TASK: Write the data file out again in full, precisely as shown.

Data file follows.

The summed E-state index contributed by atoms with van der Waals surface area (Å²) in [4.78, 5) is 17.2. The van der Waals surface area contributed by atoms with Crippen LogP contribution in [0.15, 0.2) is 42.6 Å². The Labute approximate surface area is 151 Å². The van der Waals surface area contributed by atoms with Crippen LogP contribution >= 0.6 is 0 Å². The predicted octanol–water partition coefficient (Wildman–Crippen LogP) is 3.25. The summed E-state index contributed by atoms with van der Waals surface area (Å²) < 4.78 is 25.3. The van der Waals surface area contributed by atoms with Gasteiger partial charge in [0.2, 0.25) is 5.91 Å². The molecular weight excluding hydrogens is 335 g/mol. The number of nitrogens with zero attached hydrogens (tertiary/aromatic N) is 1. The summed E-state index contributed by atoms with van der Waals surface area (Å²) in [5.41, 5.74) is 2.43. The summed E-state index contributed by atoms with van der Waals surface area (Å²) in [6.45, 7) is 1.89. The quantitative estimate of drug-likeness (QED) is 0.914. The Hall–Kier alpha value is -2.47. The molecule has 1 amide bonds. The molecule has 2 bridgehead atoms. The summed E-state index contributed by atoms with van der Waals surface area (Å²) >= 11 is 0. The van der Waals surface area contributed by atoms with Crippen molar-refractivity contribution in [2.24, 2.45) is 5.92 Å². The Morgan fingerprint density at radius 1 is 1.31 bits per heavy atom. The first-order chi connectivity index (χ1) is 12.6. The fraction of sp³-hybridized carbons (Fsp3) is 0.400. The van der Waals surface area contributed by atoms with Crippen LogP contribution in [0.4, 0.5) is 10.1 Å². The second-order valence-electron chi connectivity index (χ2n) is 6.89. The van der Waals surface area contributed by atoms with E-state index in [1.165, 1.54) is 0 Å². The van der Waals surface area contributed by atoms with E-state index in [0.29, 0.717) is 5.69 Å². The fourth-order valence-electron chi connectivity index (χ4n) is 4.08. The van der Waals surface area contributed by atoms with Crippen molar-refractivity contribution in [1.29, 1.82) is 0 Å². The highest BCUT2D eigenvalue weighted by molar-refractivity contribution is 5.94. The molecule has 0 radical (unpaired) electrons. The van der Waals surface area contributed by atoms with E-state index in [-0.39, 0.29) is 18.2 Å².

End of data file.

The summed E-state index contributed by atoms with van der Waals surface area (Å²) in [4.78, 5) is 17.2. The van der Waals surface area contributed by atoms with Crippen LogP contribution in [0.15, 0.2) is 42.6 Å². The Labute approximate surface area is 151 Å². The van der Waals surface area contributed by atoms with Crippen LogP contribution >= 0.6 is 0 Å². The predicted octanol–water partition coefficient (Wildman–Crippen LogP) is 3.25. The summed E-state index contributed by atoms with van der Waals surface area (Å²) < 4.78 is 25.3. The van der Waals surface area contributed by atoms with Gasteiger partial charge in [0.2, 0.25) is 5.91 Å². The molecular weight excluding hydrogens is 335 g/mol. The number of nitrogens with zero attached hydrogens (tertiary/aromatic N) is 1. The summed E-state index contributed by atoms with van der Waals surface area (Å²) in [5.41, 5.74) is 2.43. The summed E-state index contributed by atoms with van der Waals surface area (Å²) in [6.45, 7) is 1.89. The quantitative estimate of drug-likeness (QED) is 0.914. The Hall–Kier alpha value is -2.47. The molecule has 1 amide bonds. The molecule has 2 bridgehead atoms. The summed E-state index contributed by atoms with van der Waals surface area (Å²) >= 11 is 0. The van der Waals surface area contributed by atoms with Crippen molar-refractivity contribution in [2.24, 2.45) is 5.92 Å². The Morgan fingerprint density at radius 1 is 1.31 bits per heavy atom. The first-order chi connectivity index (χ1) is 12.6. The fraction of sp³-hybridized carbons (Fsp3) is 0.400. The van der Waals surface area contributed by atoms with Crippen LogP contribution in [0.4, 0.5) is 10.1 Å². The second-order valence-electron chi connectivity index (χ2n) is 6.89. The van der Waals surface area contributed by atoms with E-state index in [1.165, 1.54) is 0 Å². The van der Waals surface area contributed by atoms with E-state index in [0.29, 0.717) is 5.69 Å². The fourth-order valence-electron chi connectivity index (χ4n) is 4.08. The van der Waals surface area contributed by atoms with Crippen molar-refractivity contribution in [1.29, 1.82) is 0 Å². The highest BCUT2D eigenvalue weighted by molar-refractivity contribution is 5.94. The molecule has 0 radical (unpaired) electrons. The van der Waals surface area contributed by atoms with E-state index in [-0.39, 0.29) is 18.2 Å².